The Unisphere

Men, women, and children freckle the landscape as dusk lays a cool sheet over the park. A secret science passes from light to leaf to branch to air, an alchemy that tames the heat, dulls the glare of sun. Fireflies twinkle in the dark tangle of growth under a row of hedges. The woman walks slowly toward the monument that dominates the park. The glow of the silver sphere sings to all who wander near. Like a moon, it glitters through the trees, it hovers like a dream of drowning.

The Unisphere rises out of a broad basin of concrete. The rim of the arena is outlined with a low granite wall. If the woman were to lie down and press her cheek to the pale pavement she would see the bend of the earth in the slope of the shallow crater. If she were to lie flat directly under the steel sculpture, it would be like lying on the bottom of the world. Three girls brace one foot and then the other against the wall to lace up their roller skates. Copper pipes grow like swamp iris every three or four feet, each releasing a stream of cool water that trickles down the sides of the cement bowl. A toddler with eyes as solemn as a cat dips the toe of her sandal in the drip pool and watches the dampness turn her shoe a darker brown.

The sculpture is of the planet Earth, like a geography class globe, with the continents soldered from vast plates of steel, and a filigree of narrower land masses linking Africa to Europe to Asia. If the woman were to stand at her full height and stretch out her fingers, she could not touch the tip of South America; the base of the monument holds the planet far above, in permanent suspension. The oceans and the seas exist in the sculpture as patches of empty space. On an overcast day, the clouds in the sky drift from continent to continent, like lost ships.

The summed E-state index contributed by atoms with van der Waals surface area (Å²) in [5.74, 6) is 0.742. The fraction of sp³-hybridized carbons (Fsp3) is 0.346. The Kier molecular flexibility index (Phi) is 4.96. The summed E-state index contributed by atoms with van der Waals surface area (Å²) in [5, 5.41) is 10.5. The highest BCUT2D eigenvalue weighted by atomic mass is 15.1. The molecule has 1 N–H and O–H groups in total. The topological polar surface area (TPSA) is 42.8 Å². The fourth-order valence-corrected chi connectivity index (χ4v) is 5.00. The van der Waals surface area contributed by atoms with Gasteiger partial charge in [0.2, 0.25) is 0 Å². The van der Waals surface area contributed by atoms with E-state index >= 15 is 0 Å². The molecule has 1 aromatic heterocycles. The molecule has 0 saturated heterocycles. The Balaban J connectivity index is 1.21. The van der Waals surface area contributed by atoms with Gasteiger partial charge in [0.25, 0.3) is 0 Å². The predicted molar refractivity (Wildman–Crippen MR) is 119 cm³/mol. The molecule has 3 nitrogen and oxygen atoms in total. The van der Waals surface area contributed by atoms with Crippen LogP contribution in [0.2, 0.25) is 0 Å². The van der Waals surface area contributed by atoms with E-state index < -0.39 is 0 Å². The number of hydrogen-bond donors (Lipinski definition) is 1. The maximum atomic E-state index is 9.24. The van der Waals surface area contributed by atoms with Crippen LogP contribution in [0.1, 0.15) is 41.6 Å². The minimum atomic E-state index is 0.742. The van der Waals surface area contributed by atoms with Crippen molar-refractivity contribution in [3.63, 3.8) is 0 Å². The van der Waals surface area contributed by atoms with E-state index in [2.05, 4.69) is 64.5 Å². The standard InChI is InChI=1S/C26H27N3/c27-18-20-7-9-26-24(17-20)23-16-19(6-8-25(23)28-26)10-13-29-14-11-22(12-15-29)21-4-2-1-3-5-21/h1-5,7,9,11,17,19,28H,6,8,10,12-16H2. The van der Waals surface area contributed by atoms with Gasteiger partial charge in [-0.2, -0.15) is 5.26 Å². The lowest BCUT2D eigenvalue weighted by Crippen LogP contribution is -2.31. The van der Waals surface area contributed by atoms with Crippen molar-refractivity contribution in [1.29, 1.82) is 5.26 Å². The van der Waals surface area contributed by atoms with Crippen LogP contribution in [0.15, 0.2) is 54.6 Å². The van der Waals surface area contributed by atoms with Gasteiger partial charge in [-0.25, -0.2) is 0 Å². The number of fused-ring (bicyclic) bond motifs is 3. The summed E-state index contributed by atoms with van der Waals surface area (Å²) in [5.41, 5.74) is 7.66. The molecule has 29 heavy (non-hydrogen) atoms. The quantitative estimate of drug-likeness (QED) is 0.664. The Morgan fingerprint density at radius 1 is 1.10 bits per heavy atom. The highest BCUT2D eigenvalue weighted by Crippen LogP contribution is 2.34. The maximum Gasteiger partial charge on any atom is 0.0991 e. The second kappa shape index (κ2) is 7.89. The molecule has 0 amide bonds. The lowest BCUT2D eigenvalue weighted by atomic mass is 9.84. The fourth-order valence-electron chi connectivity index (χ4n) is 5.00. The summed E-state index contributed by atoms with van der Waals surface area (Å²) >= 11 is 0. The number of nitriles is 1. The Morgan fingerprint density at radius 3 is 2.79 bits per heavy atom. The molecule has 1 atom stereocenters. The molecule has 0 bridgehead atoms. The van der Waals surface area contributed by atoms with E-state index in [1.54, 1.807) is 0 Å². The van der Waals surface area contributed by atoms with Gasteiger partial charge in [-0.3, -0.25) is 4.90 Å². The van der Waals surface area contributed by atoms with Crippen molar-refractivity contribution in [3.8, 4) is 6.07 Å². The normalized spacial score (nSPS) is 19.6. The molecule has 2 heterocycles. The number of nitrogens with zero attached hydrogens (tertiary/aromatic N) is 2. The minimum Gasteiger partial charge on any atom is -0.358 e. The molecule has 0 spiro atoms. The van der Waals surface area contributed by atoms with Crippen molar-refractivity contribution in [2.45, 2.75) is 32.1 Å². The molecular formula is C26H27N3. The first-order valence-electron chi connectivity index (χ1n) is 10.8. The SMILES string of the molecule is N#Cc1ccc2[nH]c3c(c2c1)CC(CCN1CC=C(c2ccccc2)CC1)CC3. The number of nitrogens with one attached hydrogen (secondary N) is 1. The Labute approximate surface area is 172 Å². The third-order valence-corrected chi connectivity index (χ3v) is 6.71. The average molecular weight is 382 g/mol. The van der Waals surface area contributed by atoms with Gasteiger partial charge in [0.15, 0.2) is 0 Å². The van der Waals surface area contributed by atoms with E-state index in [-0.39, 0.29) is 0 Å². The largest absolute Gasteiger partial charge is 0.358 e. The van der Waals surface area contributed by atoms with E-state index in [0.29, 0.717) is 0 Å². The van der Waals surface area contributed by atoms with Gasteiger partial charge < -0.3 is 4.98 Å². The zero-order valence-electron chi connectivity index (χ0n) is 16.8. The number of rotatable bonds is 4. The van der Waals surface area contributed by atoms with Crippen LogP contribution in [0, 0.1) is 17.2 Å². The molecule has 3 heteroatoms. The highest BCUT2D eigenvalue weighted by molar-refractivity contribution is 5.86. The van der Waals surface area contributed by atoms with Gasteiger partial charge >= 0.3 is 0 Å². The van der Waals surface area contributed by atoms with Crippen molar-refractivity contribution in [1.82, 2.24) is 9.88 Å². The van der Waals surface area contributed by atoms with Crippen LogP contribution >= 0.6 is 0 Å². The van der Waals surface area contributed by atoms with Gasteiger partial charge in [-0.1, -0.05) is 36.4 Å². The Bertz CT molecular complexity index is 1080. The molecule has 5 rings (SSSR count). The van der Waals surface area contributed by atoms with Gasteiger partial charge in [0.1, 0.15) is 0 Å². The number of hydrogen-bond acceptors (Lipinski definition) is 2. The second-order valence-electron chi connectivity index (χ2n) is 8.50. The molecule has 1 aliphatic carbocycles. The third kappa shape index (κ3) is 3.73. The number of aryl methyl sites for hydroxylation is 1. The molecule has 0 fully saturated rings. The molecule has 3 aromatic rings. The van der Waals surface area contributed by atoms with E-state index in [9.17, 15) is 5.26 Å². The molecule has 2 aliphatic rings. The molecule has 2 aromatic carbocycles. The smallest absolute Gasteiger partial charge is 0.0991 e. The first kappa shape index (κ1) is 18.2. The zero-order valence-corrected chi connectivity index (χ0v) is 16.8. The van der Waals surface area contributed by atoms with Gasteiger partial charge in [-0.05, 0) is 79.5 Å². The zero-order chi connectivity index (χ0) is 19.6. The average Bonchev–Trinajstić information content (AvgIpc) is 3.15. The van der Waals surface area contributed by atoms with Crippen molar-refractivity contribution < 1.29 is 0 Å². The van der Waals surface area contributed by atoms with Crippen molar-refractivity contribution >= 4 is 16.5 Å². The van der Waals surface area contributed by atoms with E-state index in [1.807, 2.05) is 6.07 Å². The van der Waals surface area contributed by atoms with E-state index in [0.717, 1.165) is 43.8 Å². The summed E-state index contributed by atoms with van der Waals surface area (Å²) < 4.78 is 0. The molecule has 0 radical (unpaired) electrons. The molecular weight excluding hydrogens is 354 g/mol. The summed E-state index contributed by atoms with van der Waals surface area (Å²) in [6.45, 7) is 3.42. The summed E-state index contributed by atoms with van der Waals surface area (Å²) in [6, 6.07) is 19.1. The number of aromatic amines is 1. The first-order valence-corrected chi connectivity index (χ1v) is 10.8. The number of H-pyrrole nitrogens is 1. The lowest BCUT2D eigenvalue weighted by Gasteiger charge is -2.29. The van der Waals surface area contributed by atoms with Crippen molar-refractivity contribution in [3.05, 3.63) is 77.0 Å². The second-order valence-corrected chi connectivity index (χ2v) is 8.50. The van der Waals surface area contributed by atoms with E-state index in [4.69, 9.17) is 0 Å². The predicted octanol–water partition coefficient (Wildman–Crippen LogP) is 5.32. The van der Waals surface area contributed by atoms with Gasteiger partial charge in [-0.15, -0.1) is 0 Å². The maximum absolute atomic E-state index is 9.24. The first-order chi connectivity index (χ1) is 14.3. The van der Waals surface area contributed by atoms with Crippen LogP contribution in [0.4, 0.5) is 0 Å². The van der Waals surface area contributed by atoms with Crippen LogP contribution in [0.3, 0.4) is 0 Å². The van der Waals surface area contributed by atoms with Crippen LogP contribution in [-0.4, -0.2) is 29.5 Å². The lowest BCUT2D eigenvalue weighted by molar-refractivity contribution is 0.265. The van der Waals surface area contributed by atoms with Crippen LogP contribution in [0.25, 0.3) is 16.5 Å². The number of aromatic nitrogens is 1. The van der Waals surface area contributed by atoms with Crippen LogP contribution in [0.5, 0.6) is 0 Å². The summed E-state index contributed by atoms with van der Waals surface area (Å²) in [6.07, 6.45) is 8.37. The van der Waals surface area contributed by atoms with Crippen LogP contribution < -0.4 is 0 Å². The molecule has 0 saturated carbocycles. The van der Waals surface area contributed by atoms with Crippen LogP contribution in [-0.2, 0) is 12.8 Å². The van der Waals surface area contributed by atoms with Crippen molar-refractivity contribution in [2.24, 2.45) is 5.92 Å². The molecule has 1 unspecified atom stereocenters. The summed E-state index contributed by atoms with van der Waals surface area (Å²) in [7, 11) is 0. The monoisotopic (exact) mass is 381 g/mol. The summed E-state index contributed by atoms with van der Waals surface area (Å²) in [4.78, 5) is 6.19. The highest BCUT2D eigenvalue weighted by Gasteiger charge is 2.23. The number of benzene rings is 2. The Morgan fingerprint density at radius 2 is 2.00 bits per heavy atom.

The woman is not lying on her back as though she had fallen into the center of the earth. She stands silent, near the Unisphere, and watches the skaters, the joggers, the skateboarders, the strollers. A family group from India has brought a picnic supper and they settle near a grove of young maples. The women look like petals fluttering to the ground, in their rose-colored saris. The children dart about like sparrows, and the men, in their formal clothes, cluster to one side of the gathering. Their heads are bent together, as intent as judges.

Not far from the wide plaza where the Unisphere is anchored, the movement of two people catches the woman's eye. First, a boy runs into her field of vision. He is tall, long-boned, about 10 years old, no longer a child, but only a sketch of the man he'll become. He is shirtless, wearing a pair of shorts made with quick scissor strokes from last year's school pants. Elbows tucked in, he runs with the grace of a pup, pleased with himself. He twists around, still running, to look over his shoulder at his mother, who chases him. She moves easily, too, a woman who will not be held back, who runs to win. Now skipping closer to her son, her facial features are distinct-she is still quite young, not yet 40. She laughs, and her hair tumbles forward as she lunges with a last push to tag her son. He could get away-- he could out-run a rabbit-- but he leans into her scoop of an arm and lets her hold him for a minute. They are talking, teasing, but they have slowed down, and now they are walking side by side. Her arm lingers, draped around his neck, and her hand moves in rhythm with her words.

The other woman, the watcher, turns to her husband. He has been beside her all evening, but for the first time since arriving at the park, she sees him clearly, feels his hand holding hers, hears the words he is saying. He is telling her about his childhood, the hot nights when he and his brother would walk across this park to buy Italian ices. The woman searches his face and finds, as she knew she would, a trace of the light-hearted boy who danced along these paths with his twin, so many summers ago.

About the author:

Susan T. Landry lived in NYC for many years, and writes autobiographical short stories based on her memories of the city. She has been published in the on-line journals Brevity and New Works Review. She now makes her home in Massachusetts, and is currently involved in the launch of a new, print literary publication, Lifeboat: A Journal of Memoir which will debut in Autumn 2002. She can be reached by e-mail: